The IMLS Libraries and Disasters project, funded by the Institute for Museum and Library Services and in partnership with the Texas State Library and Archives Commission and Florida State University, is tasked with finding out how small and rural libraries contribute to communities in the face of disasters and crises. In order to better understand this contribution, our research team has gone out into the field to speak with librarians from across the state of Texas.

We have visited more than fifteen libraries in areas including more suburban counties such as Brazoria County, very rural, inland counties like San Jacinto County, and areas where the library is blocks away from the Gulf of Mexico like in Rockport. The libraries we visited are all within counties or zip codes considered the “most impacted” by the Texas General Land Office, but the extent of damage to the libraries has varied considerably. In some instances, the library may have closed for a period of days while others saw significant damage and were closed for months or even remain closed.

This variability in damage means that the responses taken by libraries were also quite diverse. We heard some harrowing tales from librarians that personally assisted in disaster response including helping direct emergency response teams, deliver donated goods and repair damaged structures. In other communities, the library served as a meeting space for aid organizations, and some libraries even housed first responders in their meeting rooms or even in their main library rooms.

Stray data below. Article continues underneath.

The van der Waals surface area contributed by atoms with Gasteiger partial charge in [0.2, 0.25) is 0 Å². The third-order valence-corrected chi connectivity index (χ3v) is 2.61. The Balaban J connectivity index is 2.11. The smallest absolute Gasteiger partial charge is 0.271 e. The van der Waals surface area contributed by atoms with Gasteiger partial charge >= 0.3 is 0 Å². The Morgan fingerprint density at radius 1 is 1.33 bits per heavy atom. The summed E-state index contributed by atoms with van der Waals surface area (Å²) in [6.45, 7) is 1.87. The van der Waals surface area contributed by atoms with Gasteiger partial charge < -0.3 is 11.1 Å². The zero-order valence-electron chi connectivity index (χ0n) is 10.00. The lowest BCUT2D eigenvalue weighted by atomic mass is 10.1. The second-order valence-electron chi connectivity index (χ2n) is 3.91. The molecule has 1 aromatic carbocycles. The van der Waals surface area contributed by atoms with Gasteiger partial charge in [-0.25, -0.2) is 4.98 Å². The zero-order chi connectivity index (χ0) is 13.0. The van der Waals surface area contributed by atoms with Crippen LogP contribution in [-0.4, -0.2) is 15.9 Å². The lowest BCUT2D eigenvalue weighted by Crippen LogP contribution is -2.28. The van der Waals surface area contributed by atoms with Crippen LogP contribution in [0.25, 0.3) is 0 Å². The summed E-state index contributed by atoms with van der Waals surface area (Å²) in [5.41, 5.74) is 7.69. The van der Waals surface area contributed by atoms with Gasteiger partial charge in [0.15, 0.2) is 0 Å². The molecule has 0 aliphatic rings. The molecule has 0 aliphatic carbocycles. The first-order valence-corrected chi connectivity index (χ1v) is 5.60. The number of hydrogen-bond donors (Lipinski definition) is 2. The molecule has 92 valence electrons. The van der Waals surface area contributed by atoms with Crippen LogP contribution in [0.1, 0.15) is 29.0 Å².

Hurricane Harvey impacted all of these areas differently so the response from libraries has rarely been consistent. However, one of the major consistencies we have heard is the importance of the library as a resource for people to connect – with other people, with organizations, and with each other. Some librarians described to us their role as “bartender” in listening to stories of struggle and survival and serving the members of their community by offering a listening ear. Other libraries developed creative solutions to the problems their community was facing including adding material goods and equipment to their lending catalog that could help in home repair including tools and wet-dry vacuums.  Nearly every librarian mentioned the importance of their computers, printers, scanners, and fax machines in connecting their patrons to insurance companies and disaster relief organizations but also to check in with affected family members and friends that may have been displaced by the hurricane.

Hurricane Harvey hit Texas in August of 2017, but its impact still resonates throughout these communities and particularly in the libraries as an information hub for many of these cities and towns. It is our hope that, as we continue to speak with librarians and community stakeholders, we can gain a better understanding of how libraries have played a role in preparing for and responding to disasters but also offer suggestions or new ideas to help mitigate damage from future disasters.

Author: Cameron Lindsey